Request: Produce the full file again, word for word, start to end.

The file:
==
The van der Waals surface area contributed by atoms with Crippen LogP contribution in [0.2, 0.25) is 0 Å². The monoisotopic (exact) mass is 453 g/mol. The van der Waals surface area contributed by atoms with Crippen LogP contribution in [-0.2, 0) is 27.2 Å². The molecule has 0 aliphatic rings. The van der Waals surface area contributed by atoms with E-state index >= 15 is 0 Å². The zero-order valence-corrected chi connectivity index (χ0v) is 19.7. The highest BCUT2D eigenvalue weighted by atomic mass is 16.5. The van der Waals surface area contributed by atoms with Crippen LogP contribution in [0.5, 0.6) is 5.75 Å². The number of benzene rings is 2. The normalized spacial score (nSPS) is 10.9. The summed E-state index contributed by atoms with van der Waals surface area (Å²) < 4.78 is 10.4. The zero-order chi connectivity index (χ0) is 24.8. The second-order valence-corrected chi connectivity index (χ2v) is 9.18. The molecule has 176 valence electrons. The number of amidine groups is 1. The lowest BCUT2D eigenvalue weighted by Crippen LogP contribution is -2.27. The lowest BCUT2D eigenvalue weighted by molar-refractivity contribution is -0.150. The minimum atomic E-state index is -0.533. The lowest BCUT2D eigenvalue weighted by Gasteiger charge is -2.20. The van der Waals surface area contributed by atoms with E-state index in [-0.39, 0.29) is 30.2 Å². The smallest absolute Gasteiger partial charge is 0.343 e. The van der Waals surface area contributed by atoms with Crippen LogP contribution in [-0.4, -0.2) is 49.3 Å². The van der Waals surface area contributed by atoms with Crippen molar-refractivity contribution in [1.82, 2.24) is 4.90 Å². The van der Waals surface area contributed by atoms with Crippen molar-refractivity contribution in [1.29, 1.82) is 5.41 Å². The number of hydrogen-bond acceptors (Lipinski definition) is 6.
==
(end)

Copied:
The van der Waals surface area contributed by atoms with Crippen LogP contribution in [0.2, 0.25) is 0 Å². The monoisotopic (exact) mass is 453 g/mol. The van der Waals surface area contributed by atoms with Crippen LogP contribution in [-0.2, 0) is 27.2 Å². The molecule has 0 aliphatic rings. The van der Waals surface area contributed by atoms with E-state index >= 15 is 0 Å². The zero-order valence-corrected chi connectivity index (χ0v) is 19.7. The highest BCUT2D eigenvalue weighted by atomic mass is 16.5. The van der Waals surface area contributed by atoms with Crippen LogP contribution in [0.5, 0.6) is 5.75 Å². The number of benzene rings is 2. The normalized spacial score (nSPS) is 10.9. The summed E-state index contributed by atoms with van der Waals surface area (Å²) < 4.78 is 10.4. The zero-order chi connectivity index (χ0) is 24.8. The second-order valence-corrected chi connectivity index (χ2v) is 9.18. The molecule has 176 valence electrons. The number of amidine groups is 1. The lowest BCUT2D eigenvalue weighted by Crippen LogP contribution is -2.27. The lowest BCUT2D eigenvalue weighted by molar-refractivity contribution is -0.150. The minimum atomic E-state index is -0.533. The lowest BCUT2D eigenvalue weighted by Gasteiger charge is -2.20. The van der Waals surface area contributed by atoms with E-state index in [-0.39, 0.29) is 30.2 Å². The smallest absolute Gasteiger partial charge is 0.343 e. The van der Waals surface area contributed by atoms with Crippen LogP contribution in [-0.4, -0.2) is 49.3 Å². The van der Waals surface area contributed by atoms with Crippen molar-refractivity contribution in [1.82, 2.24) is 4.90 Å². The van der Waals surface area contributed by atoms with Crippen molar-refractivity contribution in [1.29, 1.82) is 5.41 Å². The number of hydrogen-bond acceptors (Lipinski definition) is 6.